2 Chronicles 7:14 “If my people, who are called by my name, will humble themselves and pray and seek my faceand turn from their wicked ways, then I will hear from heaven, and I will forgive their sin and will heal their land.”
This has been a long journey through a short verse … a verse which encapsulates so much truth.
… a verse which has reminded us of our responsibility in this mysterious, yet glorious partnership into which God has called each one of us.
… a verse which has re-emphasised the incredible freedom given to God’s children to participate in His world-changing, nation-transforming plan … or not.
… a verse which stresses the truth found all through the Bible, that humility is the key to the throne room of God.
… a verse which shows us yet again how our Sovereign God chooses to channel His life-changing power through the prayers, submission, and obedience of His people. He can intervene at any point in time, whenever He chooses, for He is sovereign – however, most of the time He chooses not to, until His people fulfil their role in this supernatural partnership.
… a verse which reminded us yet again of the huge difference between speaking words into the air and really praying and relating intimately to a living, personal God.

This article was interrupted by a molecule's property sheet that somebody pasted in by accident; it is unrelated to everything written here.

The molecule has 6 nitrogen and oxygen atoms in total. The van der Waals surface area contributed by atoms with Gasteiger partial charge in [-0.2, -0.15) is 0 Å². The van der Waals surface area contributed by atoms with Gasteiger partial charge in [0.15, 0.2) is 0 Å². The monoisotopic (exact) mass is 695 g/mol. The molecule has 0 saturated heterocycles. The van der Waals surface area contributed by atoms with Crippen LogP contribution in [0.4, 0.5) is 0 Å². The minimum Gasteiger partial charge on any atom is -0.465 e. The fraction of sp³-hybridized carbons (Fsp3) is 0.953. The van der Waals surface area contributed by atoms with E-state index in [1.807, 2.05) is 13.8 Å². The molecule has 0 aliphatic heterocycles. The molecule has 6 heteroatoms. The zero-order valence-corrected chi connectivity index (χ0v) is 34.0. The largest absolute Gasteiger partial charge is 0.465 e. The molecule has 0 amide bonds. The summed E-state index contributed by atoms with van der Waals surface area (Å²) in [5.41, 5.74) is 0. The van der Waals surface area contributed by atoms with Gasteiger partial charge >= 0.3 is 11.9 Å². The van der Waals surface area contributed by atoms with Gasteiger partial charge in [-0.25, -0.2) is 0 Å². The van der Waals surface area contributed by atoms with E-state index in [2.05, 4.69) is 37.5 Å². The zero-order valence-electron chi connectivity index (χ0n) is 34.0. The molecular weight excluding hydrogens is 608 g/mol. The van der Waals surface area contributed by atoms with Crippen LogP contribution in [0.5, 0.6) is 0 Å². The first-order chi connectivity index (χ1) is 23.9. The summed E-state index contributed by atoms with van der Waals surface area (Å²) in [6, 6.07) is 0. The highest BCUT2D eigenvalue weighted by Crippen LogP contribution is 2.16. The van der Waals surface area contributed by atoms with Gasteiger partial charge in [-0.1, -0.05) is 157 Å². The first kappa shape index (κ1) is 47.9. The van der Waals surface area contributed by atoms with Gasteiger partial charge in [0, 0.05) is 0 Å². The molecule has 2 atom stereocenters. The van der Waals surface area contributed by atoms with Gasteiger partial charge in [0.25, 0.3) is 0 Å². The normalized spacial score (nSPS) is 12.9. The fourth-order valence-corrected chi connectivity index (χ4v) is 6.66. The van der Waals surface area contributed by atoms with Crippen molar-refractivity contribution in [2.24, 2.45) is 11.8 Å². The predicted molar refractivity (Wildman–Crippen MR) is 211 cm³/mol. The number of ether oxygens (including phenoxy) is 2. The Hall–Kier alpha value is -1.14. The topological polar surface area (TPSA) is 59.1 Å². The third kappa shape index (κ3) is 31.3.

So much from one small verse – 18 sermons already and we’ve really only scratched the surface! Now we come to the topic we all want to talk about even less than pride – and that’s sin. Given that sin is referred to, in one form or another, well over 1,000 times in the Bible, devoting some time to exploring the reality of sin and our responsibility in dealing with sin is very important.
Given this sermon’s title, we must now ask, why is sin a problem? Firstly, it’s a problem because sin is bad and so sin is always a problem, and we will look at some reasons for that in the next sermon. However, the other reason sin is a problem for us today is that as New Covenant believers, born in the shadow of the cross, living through the reality of the New Testament, we often struggle with the place and effect of sin in terms of our relationship with God. This problem is huge because when we have an incorrect view of sin and its impact, we end up making wrong judgements about ourselves, others and God and that leads us into major trouble. So, I plan to spend this entire sermon dealing with this problem before we explore the issue more widely.